Biosphere was set up by Matthias Hammer, a no-nonsense, straight-talking German with a military background, who now spends his time travelling the world, often sporting bare feet and a brightly-coloured sarong. He joins me for my trip and is keen to get across Biosphere’s anti-institutional approach. “You’re ‘participants’, not tourists. We’re an ‘NGO’, not a company. And this is an ‘expedition’, not a holiday,” he says, unequivocally, as we gather on the first day.
This may sound a little joyless, but things perk up as we learn about the tasks ahead. The DDCR office is to be our base, Greg tells us. We’ll be divided into groups, which can change daily depending on the area we’d like to see. We’ll then be dispatched into different zones across the DDCR to carry out surveys and activities. These fall into four distinct groups: setting camera traps to see if we can capture wildlife in its natural habitat; setting live traps by bating cages with tins of sardines to obtain physiological data, such as the vital measurements of the animals; surveying new and old fox dens for signs of life; and finally, carrying out ‘circular observations’, by locating a central point in one of the reserve’s 62 quadrants and noting down any wildlife and vegetation that’s present there.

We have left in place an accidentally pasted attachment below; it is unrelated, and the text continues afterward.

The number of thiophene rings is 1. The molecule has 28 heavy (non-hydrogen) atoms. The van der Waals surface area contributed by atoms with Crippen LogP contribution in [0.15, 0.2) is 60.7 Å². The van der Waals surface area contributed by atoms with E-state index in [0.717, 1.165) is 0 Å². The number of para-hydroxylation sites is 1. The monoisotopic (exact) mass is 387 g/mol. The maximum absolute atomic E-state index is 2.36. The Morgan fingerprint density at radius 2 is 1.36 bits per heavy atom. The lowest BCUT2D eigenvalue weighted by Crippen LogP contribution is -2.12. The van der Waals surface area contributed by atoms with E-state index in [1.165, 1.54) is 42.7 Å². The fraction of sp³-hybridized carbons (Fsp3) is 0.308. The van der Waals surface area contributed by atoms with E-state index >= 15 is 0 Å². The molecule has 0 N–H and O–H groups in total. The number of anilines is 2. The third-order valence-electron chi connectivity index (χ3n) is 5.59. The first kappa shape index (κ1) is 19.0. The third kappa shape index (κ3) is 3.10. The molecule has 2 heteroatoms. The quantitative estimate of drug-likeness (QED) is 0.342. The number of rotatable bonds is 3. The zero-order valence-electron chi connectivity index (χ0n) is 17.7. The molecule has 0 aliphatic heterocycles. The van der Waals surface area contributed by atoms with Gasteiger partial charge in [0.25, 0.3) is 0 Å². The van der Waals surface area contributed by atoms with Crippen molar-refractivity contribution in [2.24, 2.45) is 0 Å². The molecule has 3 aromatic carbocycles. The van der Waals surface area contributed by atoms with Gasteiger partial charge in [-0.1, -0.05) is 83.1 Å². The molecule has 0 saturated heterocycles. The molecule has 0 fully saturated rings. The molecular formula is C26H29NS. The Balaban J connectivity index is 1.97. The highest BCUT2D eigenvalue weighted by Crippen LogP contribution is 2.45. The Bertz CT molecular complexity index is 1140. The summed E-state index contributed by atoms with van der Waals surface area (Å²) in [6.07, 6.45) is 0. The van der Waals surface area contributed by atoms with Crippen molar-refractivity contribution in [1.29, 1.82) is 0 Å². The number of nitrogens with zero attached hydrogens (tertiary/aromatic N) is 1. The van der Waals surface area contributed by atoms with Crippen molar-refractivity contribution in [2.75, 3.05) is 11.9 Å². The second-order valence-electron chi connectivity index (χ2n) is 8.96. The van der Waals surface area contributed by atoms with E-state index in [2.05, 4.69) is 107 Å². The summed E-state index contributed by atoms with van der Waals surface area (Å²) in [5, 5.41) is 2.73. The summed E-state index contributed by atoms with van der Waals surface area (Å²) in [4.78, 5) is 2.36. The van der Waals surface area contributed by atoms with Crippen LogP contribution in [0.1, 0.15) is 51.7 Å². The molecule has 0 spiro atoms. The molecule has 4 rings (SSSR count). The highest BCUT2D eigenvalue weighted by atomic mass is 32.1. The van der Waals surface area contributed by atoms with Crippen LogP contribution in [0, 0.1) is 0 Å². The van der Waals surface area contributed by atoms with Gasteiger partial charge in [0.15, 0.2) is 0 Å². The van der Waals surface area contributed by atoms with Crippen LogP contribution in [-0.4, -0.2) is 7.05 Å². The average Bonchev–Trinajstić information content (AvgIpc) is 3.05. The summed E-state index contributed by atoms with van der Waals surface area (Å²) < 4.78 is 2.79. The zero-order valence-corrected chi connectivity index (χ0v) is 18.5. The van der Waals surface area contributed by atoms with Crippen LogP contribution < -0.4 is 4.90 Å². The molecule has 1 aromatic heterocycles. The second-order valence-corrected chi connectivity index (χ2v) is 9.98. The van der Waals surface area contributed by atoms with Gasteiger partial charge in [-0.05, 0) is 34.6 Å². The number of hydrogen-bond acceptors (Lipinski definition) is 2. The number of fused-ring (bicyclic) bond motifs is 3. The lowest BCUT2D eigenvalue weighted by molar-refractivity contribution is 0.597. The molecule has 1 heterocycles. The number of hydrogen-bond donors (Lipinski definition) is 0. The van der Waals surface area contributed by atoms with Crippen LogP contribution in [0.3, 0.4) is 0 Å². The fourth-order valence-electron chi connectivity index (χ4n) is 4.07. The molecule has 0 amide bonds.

We’ll achieve all this by heading out in our 4x4s — hence the crash-course in desert driving. But, first, we have to learn how to use the equipment, “because you won’t always be with a member of staff in the field, so you need to know what you’re doing,” says Matthias.